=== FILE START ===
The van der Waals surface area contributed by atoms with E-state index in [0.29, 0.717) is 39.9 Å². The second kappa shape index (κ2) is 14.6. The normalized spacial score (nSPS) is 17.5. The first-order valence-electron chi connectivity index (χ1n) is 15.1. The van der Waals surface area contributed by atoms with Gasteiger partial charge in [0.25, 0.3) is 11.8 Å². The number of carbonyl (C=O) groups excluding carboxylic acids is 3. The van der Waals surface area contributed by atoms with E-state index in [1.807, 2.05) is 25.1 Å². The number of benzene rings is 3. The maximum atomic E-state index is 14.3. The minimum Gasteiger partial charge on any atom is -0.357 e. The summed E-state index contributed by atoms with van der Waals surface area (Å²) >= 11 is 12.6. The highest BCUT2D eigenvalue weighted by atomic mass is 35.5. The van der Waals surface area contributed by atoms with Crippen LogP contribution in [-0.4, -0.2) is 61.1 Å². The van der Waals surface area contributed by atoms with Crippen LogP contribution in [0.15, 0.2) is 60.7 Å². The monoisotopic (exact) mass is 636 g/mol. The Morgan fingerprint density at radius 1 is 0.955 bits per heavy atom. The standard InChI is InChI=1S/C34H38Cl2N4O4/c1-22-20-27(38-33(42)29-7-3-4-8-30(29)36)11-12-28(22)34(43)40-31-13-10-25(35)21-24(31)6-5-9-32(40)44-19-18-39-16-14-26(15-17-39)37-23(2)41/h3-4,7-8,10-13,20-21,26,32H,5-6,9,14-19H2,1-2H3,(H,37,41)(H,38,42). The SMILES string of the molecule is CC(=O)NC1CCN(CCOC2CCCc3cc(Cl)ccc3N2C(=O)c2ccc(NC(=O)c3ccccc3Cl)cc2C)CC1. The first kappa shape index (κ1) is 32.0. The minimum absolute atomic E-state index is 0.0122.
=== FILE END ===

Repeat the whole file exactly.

The van der Waals surface area contributed by atoms with E-state index in [0.29, 0.717) is 39.9 Å². The second kappa shape index (κ2) is 14.6. The normalized spacial score (nSPS) is 17.5. The first-order valence-electron chi connectivity index (χ1n) is 15.1. The van der Waals surface area contributed by atoms with Gasteiger partial charge in [0.25, 0.3) is 11.8 Å². The number of carbonyl (C=O) groups excluding carboxylic acids is 3. The van der Waals surface area contributed by atoms with E-state index in [1.807, 2.05) is 25.1 Å². The number of benzene rings is 3. The maximum atomic E-state index is 14.3. The minimum Gasteiger partial charge on any atom is -0.357 e. The summed E-state index contributed by atoms with van der Waals surface area (Å²) >= 11 is 12.6. The highest BCUT2D eigenvalue weighted by atomic mass is 35.5. The van der Waals surface area contributed by atoms with Crippen LogP contribution in [-0.4, -0.2) is 61.1 Å². The van der Waals surface area contributed by atoms with Crippen LogP contribution in [0.15, 0.2) is 60.7 Å². The monoisotopic (exact) mass is 636 g/mol. The Morgan fingerprint density at radius 1 is 0.955 bits per heavy atom. The standard InChI is InChI=1S/C34H38Cl2N4O4/c1-22-20-27(38-33(42)29-7-3-4-8-30(29)36)11-12-28(22)34(43)40-31-13-10-25(35)21-24(31)6-5-9-32(40)44-19-18-39-16-14-26(15-17-39)37-23(2)41/h3-4,7-8,10-13,20-21,26,32H,5-6,9,14-19H2,1-2H3,(H,37,41)(H,38,42). The SMILES string of the molecule is CC(=O)NC1CCN(CCOC2CCCc3cc(Cl)ccc3N2C(=O)c2ccc(NC(=O)c3ccccc3Cl)cc2C)CC1. The first kappa shape index (κ1) is 32.0. The minimum absolute atomic E-state index is 0.0122.